No drinks on Turkish?

What happens when societal attitudes impact on an airline’s on board offerings?

When I flew with Turkish airlines last year, their on board catering blew me away. Catering that included an impressive wine list. Whilst researching the airline, I was interested in the number of conservative Turks who lambasted the airline’s “lax attitude to alcohol” which is viewed as incompatible with religious practice. For an airline that has the slogan “Globally Yours”, this gives room to potential conflict.

In February this year, the airline stopped serving alcohol on most domestic routes “due to logistical considerations.“. The airline only serves alcohol to business class on flights to six of its 36 domestic destinations (Istanbul, Izmir, Antalya, Ankara, Bodrum and Dalaman). Commentary in the Turkish press that Turkish Airlines is responding into the conservative elements in the government of the Justice and Development Party (AKP).

At the same time, Turkish airlines increased from two to eight the number of countries where alcohol is not served on their flights. Turkish gave the reason for expanding the list as a result of “requests by concerned countries.” The criteria is “where the flag carriers of those nations do not serve liquor.” The countries include Iran, Saudi Arabia, Pakistan, Egypt, Iraq, Somalia, Senegal and Niger. While, some passengers on these flights would be open to having an alcoholic drink, others would be disappointed to have alcohol served to someone next to them.

Recently the airline has been warning passengers to keep their drinking under control as a result of the “drunken antics” of some Russian passengers. These “antics” resulted in police intervention in 2012 for 28 “unruly” Russians. In March this year, one drunk man had a heated on-board argument with his wife and then the Russian soccer team. Surely not a wise choice of target?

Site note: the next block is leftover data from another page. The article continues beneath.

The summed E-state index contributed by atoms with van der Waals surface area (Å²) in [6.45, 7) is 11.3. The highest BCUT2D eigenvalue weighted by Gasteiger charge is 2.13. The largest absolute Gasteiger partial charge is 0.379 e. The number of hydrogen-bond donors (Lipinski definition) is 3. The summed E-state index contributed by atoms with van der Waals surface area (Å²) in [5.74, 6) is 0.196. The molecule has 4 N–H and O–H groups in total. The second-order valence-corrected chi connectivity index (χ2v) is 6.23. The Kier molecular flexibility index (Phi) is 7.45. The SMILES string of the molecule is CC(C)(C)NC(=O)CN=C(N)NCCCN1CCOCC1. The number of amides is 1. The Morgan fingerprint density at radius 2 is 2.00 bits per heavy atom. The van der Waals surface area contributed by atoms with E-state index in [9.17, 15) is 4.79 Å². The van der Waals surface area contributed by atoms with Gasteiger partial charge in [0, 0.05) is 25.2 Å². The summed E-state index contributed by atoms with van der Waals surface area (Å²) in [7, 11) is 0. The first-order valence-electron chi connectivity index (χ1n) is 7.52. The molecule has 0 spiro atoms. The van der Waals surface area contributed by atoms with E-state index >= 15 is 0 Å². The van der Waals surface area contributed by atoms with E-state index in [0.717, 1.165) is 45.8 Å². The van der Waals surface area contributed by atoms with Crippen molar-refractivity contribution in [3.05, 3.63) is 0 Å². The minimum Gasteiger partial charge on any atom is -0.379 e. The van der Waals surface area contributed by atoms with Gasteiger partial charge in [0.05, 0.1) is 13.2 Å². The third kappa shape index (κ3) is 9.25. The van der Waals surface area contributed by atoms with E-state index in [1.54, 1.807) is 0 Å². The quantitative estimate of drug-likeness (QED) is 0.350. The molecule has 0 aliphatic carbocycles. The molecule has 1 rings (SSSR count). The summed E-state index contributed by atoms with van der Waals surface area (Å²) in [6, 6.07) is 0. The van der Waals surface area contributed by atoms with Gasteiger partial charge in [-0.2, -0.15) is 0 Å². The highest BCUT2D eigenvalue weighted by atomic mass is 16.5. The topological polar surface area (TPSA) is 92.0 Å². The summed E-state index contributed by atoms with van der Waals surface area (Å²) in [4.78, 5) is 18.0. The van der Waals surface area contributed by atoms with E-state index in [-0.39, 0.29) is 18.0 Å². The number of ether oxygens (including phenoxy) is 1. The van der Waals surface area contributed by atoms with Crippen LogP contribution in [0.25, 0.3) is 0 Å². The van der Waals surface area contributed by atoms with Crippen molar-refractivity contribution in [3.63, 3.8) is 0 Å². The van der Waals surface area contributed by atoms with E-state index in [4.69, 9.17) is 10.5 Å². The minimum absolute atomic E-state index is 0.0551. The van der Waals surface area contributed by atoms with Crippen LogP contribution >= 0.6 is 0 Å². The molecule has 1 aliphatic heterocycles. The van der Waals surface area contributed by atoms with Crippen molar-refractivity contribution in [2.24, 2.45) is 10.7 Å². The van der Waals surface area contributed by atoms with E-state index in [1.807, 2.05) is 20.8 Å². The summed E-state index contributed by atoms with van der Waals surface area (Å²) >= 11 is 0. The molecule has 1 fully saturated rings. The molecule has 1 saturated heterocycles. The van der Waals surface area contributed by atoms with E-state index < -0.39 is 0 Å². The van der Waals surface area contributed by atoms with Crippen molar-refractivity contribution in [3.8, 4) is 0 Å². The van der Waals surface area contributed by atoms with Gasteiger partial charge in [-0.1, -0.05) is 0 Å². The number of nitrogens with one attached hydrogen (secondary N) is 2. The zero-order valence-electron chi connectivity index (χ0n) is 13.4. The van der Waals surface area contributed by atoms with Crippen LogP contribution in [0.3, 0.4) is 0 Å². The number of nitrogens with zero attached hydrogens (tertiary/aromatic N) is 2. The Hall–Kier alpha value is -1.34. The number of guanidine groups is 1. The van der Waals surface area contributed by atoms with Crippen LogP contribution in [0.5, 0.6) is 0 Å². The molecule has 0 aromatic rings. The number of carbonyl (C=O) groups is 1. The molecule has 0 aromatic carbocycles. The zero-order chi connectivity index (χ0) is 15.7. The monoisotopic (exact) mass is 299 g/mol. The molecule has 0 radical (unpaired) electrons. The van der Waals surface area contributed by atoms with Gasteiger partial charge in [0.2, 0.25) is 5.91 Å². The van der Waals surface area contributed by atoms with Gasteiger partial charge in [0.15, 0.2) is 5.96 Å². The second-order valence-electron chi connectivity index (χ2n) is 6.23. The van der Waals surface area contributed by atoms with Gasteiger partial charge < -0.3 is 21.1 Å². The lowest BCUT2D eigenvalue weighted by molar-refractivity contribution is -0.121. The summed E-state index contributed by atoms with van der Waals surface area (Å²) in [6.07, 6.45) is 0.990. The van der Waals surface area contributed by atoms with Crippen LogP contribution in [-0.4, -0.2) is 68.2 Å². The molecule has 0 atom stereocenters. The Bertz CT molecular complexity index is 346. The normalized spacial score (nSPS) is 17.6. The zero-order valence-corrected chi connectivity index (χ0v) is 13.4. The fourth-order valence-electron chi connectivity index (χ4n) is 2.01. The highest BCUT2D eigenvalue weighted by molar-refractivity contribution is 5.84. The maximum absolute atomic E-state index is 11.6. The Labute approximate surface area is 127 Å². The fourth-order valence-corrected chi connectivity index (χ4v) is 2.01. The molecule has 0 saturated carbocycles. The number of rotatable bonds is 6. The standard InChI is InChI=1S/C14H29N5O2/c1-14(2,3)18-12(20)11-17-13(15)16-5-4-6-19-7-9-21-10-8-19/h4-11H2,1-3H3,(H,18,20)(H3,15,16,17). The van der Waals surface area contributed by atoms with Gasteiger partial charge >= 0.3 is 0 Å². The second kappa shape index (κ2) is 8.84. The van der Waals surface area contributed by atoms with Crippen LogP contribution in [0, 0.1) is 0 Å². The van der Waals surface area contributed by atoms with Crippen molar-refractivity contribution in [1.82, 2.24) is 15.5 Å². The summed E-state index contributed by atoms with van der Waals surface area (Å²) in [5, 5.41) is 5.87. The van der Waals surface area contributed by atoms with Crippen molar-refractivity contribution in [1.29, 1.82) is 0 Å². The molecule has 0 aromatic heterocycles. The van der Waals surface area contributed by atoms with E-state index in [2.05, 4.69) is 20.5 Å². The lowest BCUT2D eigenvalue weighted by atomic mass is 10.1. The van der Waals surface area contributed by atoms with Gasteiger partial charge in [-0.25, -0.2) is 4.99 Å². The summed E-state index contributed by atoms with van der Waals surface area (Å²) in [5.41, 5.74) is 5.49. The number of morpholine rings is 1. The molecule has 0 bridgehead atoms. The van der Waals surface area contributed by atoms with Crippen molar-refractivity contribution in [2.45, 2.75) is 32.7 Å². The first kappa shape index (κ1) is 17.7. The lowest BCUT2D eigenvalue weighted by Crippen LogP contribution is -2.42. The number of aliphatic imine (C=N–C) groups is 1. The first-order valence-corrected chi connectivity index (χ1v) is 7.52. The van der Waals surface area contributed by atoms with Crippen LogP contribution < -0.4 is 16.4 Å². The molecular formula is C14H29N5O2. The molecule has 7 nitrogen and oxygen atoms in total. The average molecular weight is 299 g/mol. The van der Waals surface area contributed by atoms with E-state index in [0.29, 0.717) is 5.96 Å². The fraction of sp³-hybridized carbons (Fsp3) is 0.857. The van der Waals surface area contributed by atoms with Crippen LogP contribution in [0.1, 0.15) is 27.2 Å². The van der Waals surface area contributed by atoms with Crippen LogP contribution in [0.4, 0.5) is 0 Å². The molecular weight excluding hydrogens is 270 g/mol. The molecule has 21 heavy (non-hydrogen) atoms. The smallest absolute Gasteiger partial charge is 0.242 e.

Is the airline responding to the market? Is it caving into political pressure?

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  1. Very thought provoking blog. I bristle at the idea of an airline telling me what I can eat or drink, but then also realize that Turkish airlines probably doesn’t serve pork, and I would guess no one is complaining about that not being on the menu. But, then again, pork doesn’t change how people behave – well, except my husband, who is German and, therefore, pork makes him happy.

    As a traveler, I’m okay with their not serving alcohol, for whatever reason. But if I’m asked to wear a head scarf, there will be trouble.

  2. Perhaps it is a mixture of both but definitely it is political pressure which is the main dominant factor. I think I read somewhere, that in those countries where alcohol is banned, they start serving as soon as the aircraft is out of air space of that particular country. But then I thought alcohol is freely available in Turkey so why to ban on the aircraft?

  3. I read the other day that the airline will not allow stewardess wear “red” or “pink” lipstick — think i will not fly them

  4. Not only no drinks, but cabin crew now can’t wear certain colors of lipstick, have platinum blonde or certain shades of red dyed hair, and the FAs are apparently none too happy about it.

    @caveman: Yes, other than in smaller towns in certain conservative areas, alcohol can be readily purchased in most places in Turkey.

  5. Don’t understand the problem. It is their airline and their culture. If they do not want to piss off a segment of their own population, why should they cater to your need for booze?. Plenty of other airlines out there and nothing wrong with being dry if that is what they want and what is expected by their fellow countrymen. Here in Canada, AC has to provide service in both English and French. Regardless of what you think of that, since they are both official languages they need to oblige.

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